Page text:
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Real ID: DHS National ID Nightmare that Won’t Die?

Mar 08, 20114 mins
Data and Information SecurityMicrosoftSecurity

The Real ID deadline was extended to Jan. 15, 2013. Real ID, which would turn your drivers license into a national ID, is like a DHS nightmare that just won't go away.

The Real ID Act was signed in 2005 as part of President Bush’s “war on terror.” Supposedly it would enhance security and create a certified federal identity which every American would need before being allowed to fly, before entering government buildings, before entering national parks, before opening a bank account, and possibly being extended into many other areas like showing it before prescription drugs could be filled. Real ID seems like a nightmare that just won’t go away and stay away forever.

Yesterday, DHS posted a notice on the Federal Register to extend the Real ID deadline to Jan. 15, 2013, by which time states’ “driver’s licenses and identification cards” will meet the “security requirements of the REAL ID Act.”

In this economy, many states can’t afford to pay for important things like teachers or extended unemployment and so on. States are too broke and the cost to implement Real ID is exorbitant. However, according to the notice, DHS has given out 150 grants equaling $175,000,000 to implement Real ID requirements. The security features that most of that money was spent on includes DMV security cameras and alarms, software upgrades like facial recognition to detect people with multiple IDs, and the use of DHS systems for alien and immigration verification.

“Diminished State budgets” are listed as one of the reasons states did not comply with Real ID, but as Declan McCullagh pointed out many states have passed anti-Real ID legislation. One of the most interesting, is Arizona because when Napolitano was governor, she signed a law to forbid Arizona from complying with the Real ID drivers license program. But now, Homeland Security Secretary Janet Napolitano is tasked with getting Real ID up and running. Napolitano previously testified that “Pass ID is a fix for REAL ID.” She further admitted, “We cannot have national standards for drivers’ licenses when the states, themselves, refuse to participate.” But that was in 2009 during the push to enact Pass ID before the Dec. 31 deadline and put “states on the path to implementing national standards for identification documents and will enhance security across the country”.

REAL Nightmare has mapped out the legislation against Real ID for the years 2009 (below), 2008 and 2007.

In theory, Real ID is supposed to help combat terrorism and stop identity theft, but those seem fairly unrealistic to me. In fact, it seems like a huge, gaping, invasive wound to privacy. There are people who counterfeit cash, counterfeit documents, so I’m sure the unsavory elements would find some other way to secure a drivers license that will serve as a national ID (Real ID) if needed.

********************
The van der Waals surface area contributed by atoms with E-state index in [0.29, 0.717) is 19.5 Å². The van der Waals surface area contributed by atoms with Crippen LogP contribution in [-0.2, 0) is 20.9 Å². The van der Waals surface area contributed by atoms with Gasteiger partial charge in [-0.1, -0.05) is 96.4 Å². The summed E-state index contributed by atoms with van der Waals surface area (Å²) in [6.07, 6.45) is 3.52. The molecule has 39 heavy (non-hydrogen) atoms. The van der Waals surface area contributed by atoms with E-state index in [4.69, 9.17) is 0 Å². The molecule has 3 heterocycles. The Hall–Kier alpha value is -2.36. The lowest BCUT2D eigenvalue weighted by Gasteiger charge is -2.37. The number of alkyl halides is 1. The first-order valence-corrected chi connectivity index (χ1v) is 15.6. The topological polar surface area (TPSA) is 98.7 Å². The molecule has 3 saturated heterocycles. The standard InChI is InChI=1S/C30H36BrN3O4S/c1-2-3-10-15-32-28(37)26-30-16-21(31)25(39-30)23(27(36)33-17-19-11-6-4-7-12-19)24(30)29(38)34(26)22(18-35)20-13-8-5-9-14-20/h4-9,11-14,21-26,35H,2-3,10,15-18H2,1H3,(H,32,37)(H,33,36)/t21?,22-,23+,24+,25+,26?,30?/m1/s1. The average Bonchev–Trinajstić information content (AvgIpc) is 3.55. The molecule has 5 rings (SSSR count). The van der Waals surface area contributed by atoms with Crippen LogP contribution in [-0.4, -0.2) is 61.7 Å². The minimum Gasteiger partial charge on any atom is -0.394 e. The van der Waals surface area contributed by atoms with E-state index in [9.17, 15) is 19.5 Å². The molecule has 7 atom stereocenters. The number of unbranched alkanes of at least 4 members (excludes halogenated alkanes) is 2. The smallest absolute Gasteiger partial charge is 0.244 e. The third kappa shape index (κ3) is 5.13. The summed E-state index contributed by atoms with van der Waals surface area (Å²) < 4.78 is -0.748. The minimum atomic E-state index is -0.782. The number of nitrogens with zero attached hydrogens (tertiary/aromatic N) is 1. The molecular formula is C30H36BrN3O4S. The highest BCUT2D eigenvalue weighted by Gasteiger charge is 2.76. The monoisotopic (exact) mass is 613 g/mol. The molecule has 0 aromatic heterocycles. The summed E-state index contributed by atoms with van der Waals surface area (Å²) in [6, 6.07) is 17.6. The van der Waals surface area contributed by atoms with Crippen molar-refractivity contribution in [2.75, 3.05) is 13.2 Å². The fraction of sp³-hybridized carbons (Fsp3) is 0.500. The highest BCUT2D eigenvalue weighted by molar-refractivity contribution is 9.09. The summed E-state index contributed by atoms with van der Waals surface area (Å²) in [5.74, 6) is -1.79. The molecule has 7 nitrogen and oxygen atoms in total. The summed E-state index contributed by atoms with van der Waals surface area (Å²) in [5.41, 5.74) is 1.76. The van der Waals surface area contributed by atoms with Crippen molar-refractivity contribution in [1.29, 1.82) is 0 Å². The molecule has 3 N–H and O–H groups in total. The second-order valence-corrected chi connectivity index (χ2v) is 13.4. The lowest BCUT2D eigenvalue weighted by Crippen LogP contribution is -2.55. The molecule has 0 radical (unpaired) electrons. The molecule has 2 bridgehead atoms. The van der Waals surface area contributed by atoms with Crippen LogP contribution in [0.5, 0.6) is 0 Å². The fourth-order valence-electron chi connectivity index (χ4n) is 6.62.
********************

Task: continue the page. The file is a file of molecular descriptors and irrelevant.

Jim Harper, on Cato Institute, wrote about how the government recently tried to use the arrest of suspected terrorist Khalid Aldawsari in Texas to justify and quickly implement the Real ID Act. After reading the “speculative” affidavit, Harper stated that even if Aldawsari used a fake drivers license, he was “nowhere near slipping through the net.” Even without the U.S. having a national ID, “you can also see the web of identifiers that law enforcement use to effectively track and surveil their targets, including phone numbers, license plates, physical addresses, immigration records, email addresses, and Internet Protocol addresses.”

I don’t know about you, but I don’t want to be reduced to a barcode kept in a national database filled with personal information that would without a doubt leak into a huge array of government surveillance activities. Aren’t we tracked more than enough as it is? Real ID smacks of the supposedly shut down national surveillance tracking that was called Total Information Awareness.

In a couple of the states that are complying with Real ID, I’ve been told those DMVs say no smiling that shows your teeth for the facial recognition photo. A temporary paper license is issued while your photo and a ton of copied paperwork which practically documents your life history are shipped off for government scrutiny. The Real ID drivers license is later mailed. If the Real ID Act is actually implemented by Jan. 15, 2013, other privacy advocates won’t need to be asked by DMV, they won’t feel like smiling.

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ms smith

Ms. Smith (not her real name) is a freelance writer and programmer with a special and somewhat personal interest in IT privacy and security issues. She focuses on the unique challenges of maintaining privacy and security, both for individuals and enterprises. She has worked as a journalist and has also penned many technical papers and guides covering various technologies. Smith is herself a self-described privacy and security freak.